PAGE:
• Shaping an information management strategy that takes advantages of the national information network and develops appropriate information tools for the workforce of the future

Note:
The Library Advisory Board has met five times since it was created. We've had good attendance.

We have not yet realized the full value of the Board , but we have certainly discussed all of our objectives and begun to see some changes. The Board members themselves have a better understanding of the Library and, through them, awareness has expanded. There is an awareness that there's a network and that network talks more about activities and common needs.

I think the Board has helped the Library be more aware of our the broad range of information needs, the limits of awareness, the usefulness of marketing approaches, and the feasibility or utility of approaches to information resources.

I'm grateful for the time they've provided and the thoughtful and interesting discussions we've had. Our agendas are always packed.

Slide 17
Lessons Learned

  • Take the initiative, there's much to be gained
  • Keep the meetings focused and interesting
  • Keep the activities appropriate to the level of decision-making
  • Bring in speakers, demos, specific issues
  • Use technology to extend your range efficiently
  • Brainstorm needs but set near term, reasonable objectives
  • Listen and use what you hear
  • Celebrate your successes

Slide 18
Where to Now?

  • Checking in: a survey of the members
  • Reviewing goals and activities
  • Revisiting meeting schedules
    • Frequency
    • Length
    • Diversity of topics
    • Subcommittees
    • Openness?
  • Following up on Tasks
    • The Action Plan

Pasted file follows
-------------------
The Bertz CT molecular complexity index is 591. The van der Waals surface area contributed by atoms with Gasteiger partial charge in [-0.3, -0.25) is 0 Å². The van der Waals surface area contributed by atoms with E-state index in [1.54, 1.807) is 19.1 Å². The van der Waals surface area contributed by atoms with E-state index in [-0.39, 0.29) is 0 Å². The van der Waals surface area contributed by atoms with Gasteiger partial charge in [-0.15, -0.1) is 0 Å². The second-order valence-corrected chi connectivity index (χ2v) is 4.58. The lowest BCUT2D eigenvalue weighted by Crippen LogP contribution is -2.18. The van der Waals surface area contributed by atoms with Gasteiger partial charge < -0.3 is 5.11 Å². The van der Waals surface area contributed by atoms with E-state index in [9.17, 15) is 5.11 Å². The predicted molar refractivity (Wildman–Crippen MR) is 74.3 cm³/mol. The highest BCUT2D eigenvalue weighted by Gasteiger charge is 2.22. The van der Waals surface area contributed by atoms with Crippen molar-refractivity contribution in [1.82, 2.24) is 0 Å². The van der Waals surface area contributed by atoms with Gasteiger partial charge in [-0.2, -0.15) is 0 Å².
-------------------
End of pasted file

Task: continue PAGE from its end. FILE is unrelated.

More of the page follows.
• Knowledge Management
    • Findability

Wisdom: The capacity to choose worthwhile objectives
Knowledge: The ability to use information to achieve objectives
Information: Structured data
Data: Pure and simple facts
http://www.systems-thinking.org/dikw/dikw.htm

Slide 19
Moving from Data & Information to Knowledge

Knowledge Mapping
Documenting the who, what, when, where & why of required processes

  • Needs
    Identify Priority/At Risk Processes or Opportunites

    Map Network Structure

    Tweak Process as Needed

Communities of Practice
Technical area networks to share knowledge and improve procedures on the who, what, where, when, why, and how of processes.
Human Database

  • Needs
    Identify At Risk/Priority Communities. Organize
    Communication Tools- List serves, wikis, RSS feeds
  • Lessons Learned
    Tools to document and collaborate on experiences
    Electronic Database

New Knowledge

Developing new knowledge as needed

  • Research
  • Synthesis Reports
  • Lessons Learned
  • Reference
  • Technical Transfer
  • Needs
    Portal to New Knowledge

Information Access
Finding the information when you need When you need it

  • WSDOT Library
  • Data Catalog/Data Mart
  • User-Specific Tools
  • Needs
    Enterprise Data Portal

Information Infrastructure
Organizing information through a common structure so it can be easily found and managed

  • Websites
  • Databases
  • Documents
  • Photos/Images
  • Needs
    Indexing/Tagging Protocols
    User Interfaces
    Deployment

Note:
Aspects of knowledge management we hope to address over time. The concept is of interest to our leadership but resources have not yet been identified. We are, however, piloting some activities:

  1. We have a pilot project to develop knowledge maps for tribal and climate change networks underway
  2. We have conducted interviews with two departing employees to gather the undocumented practice in their work. This information is being transcribed and will be shared within their networks.
  3. We are working with OIT and Communications to try to improve findability and access to information.
  4. We do have several communities of practice – such as the network of statewide planners – but we don't recognize them as such. We may be able to improve the capture of knowledge by helping groups see some of the actions they could undertake to do this.
  5. We have a Project Delivery Lessons Learned database and participate in some sponsored by FHWA. Some connection between this system and communities of practice would be advantageous.